Your Care Instructions
Any rash on the area covered by a diaper is called diaper rash. Many diaper rashes are caused when a child wears a wet diaper for too long. But diaper rashes can also be caused by candida albicans, a type of yeast. Your child may also have the two types of rashes at the same time.
A yeast diaper rash is not serious, but it may need to be treated with an antifungal cream.
Follow-up care is a key part of your child's treatment and safety. Be sure to make and go to all appointments, and call your doctor if your child is having problems. It's also a good idea to know your child's test results and keep a list of the medicines your child takes.
How can you care for your child at home?
- Your doctor may prescribe a medicated cream, powder, or ointment, or recommend that you buy an over-the-counter one at a grocery store or drugstore. Use it as directed.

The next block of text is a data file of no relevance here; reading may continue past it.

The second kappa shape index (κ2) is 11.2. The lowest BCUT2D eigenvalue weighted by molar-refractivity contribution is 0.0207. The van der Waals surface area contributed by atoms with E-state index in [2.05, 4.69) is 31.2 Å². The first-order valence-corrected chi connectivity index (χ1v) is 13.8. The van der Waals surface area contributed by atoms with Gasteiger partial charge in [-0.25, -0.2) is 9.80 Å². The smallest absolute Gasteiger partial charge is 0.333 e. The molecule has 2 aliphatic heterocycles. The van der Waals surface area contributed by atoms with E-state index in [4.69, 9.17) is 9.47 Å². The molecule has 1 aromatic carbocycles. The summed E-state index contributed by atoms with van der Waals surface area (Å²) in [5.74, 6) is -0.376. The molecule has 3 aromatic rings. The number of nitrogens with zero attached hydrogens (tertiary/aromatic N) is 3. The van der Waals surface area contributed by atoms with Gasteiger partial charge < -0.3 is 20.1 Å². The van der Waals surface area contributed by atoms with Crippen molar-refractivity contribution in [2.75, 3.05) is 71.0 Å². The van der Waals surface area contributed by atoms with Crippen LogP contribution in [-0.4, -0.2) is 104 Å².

- Change diapers as soon as they are wet or dirty. Before you put a new diaper on your baby, gently wash the diaper area with warm water. Rinse and pat dry. Wash your hands before and after each diaper change.
- Air the diaper area for 5 to 10 minutes before you put on a new diaper.
- Do not use baby wipes that contain alcohol or propylene glycol while your baby has a rash. These may burn the skin.
- Do not use baby powder while your baby has a rash. The powder can build up in the skin folds and hold moisture.
When should you call for help?
Call your doctor now or seek immediate medical care if:
- Your baby has blisters, open sores, or scabs in the diaper area.
- Your baby has signs of a more serious infection, including:
- Increased pain, swelling, warmth, or redness.
- Red streaks leading from the rash.
- Pus draining from the rash.
- A fever.
Watch closely for changes in your child's health, and be sure to contact your doctor if:
- Your baby's diaper rash looks like a rash that is on other parts of your baby's body.
- Your baby's rash is not better after 2 days of treatment.
Where can you learn more?
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